ISSUED: 6 February 2015
MEDIA CONTACT: Valerie Owens
SHEPHERDSTOWN, WV — Shepherd University’s Lifelong Learning program will launch a new semester of classes, tours, and brown bag lunch lectures on Monday, March 16. The spring program also includes a film series co-sponsored by the Robert C. Byrd Center for Legislative Studies.
This is the fourth year for the Lifelong Learning program, which is membership-based and offers classes primarily to retirees. Karen Rice, the program’s director, said she continues to add more classes and trips each semester.
Brown Bag lunches
The spring semester offerings include a Brown Bag Luncheon lecture series that meets on Wednesdays in the Robert C. Byrd Center for Legislative Studies multipurpose room from 12:30-2 p.m. The lunches are open to the public for a $15 fee and are free for lifelong learning members. Topics include:
- “Everything You Wanted to Know About Jefferson County Commission But Were Afraid to Ask” by Lyn Widmyer, a former commissioner, March 18.
- “Overview of America’s Immigration, Asylum, and Deportation Programs” by immigration Judge Paul Grussendorf, March 25.
- “Awakening Chi” with Pat Hancock, April 1.
- “White House Scandals” with Dr. Charles Lickson, April 8.
- “Russia and Ukraine: How Did They Get Here and What Now?” by Ambassador Joe Presel, April 15.
- “Gardening to Attract Birds” with Kathryn Henry, April 22.
- “Confused About Medicare?” by Judith Marshall, April 29.
- “Master Naturalist Program and Potomac Valley Local Chapter” with Wanda Miller, May 6.
- “Climate Change” with Franklin Moore, May 13.
Full class schedule
Rice said a variety of classes designed to appeal to many interests is also being offered throughout the lifelong learning spring semester. She said a class called “Being Mortal: What and How Do We Tell Our Children” is garnering a lot of interest. The class will cover aging and death, and how to talk to loved ones about growing older and end of life decisions.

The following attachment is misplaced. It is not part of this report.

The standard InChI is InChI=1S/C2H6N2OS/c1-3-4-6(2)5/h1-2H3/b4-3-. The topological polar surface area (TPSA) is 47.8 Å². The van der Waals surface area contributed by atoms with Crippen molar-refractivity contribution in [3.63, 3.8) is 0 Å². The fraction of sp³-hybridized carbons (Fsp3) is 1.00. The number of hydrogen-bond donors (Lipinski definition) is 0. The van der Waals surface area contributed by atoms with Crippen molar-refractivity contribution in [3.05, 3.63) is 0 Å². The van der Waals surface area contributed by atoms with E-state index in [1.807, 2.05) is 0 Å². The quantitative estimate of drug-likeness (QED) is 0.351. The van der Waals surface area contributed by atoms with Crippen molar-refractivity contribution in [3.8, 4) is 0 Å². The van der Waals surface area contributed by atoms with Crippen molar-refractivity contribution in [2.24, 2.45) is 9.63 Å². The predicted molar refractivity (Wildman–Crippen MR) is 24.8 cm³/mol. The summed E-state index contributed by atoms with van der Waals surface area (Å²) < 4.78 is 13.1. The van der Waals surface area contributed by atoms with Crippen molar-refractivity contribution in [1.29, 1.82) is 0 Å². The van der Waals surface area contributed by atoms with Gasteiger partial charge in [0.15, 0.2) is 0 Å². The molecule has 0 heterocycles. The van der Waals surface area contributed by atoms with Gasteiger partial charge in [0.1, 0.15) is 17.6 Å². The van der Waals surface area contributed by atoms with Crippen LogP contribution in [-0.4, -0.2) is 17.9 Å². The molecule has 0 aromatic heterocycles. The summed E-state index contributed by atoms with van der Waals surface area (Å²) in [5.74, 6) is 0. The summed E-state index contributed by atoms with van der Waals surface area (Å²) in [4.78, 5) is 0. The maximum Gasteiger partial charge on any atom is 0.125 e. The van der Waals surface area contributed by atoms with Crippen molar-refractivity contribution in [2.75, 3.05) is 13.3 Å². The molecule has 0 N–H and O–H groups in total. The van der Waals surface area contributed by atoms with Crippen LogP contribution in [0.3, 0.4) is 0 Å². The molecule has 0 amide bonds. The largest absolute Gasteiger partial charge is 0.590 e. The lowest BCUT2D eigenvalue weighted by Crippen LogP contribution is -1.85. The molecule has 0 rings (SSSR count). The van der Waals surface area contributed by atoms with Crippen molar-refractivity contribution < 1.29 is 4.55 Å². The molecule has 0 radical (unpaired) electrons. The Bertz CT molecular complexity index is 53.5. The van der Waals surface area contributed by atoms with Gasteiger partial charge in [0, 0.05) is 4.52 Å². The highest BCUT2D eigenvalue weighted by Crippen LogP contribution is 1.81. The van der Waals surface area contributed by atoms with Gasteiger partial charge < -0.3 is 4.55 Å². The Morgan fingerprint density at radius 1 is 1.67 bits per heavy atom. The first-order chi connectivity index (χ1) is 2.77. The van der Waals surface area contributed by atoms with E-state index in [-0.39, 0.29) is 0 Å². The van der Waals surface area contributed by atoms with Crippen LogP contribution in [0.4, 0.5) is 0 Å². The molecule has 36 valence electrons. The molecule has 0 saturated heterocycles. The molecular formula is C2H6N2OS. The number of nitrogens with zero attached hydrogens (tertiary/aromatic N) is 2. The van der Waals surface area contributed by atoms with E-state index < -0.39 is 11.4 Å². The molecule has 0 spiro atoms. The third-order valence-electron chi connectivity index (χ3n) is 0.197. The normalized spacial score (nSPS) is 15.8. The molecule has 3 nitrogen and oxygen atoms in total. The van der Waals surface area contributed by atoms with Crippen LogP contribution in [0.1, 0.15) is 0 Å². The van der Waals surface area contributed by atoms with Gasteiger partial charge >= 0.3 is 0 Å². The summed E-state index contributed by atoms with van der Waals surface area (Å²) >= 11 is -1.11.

Rice is also excited to offer classes in art and music appreciation.
“Since the inception of the program I’ve had lots of lifelong learners request classes in music and the arts,” Rice said. “I’ve now been able to find an instructor to teach a course in music appreciation, and I’ve also found an instructor who is going to teach a class in French impressionists.”
“Masterworks in Music” will be taught by Dr. Jerry Zimmerman and will explore various styles of music and composers. The art class, taught by Elaine Nunnally Ackmann, is called “Radicals of 19th-Century Art–French Impressionists” and will focus on work done by the Impressionists, who were considered renegades in their time.
Other courses offered include:
- Journey to Mysticism: Dynamics of Spiritual Development, instructor Bill O’Brien.
- The Written Word, instructor Deborah Davis.
- Practical Everyday Physics, instructors John Burns and Steve Ayraud.
- CATF in Context – The Five Plays of the 2015 Season, instructor Peggy McKowen, associate producing director of the Contemporary American Theater Festival.
- Great Decisions, which focuses on foreign policy decisions, taught by Grant Smith.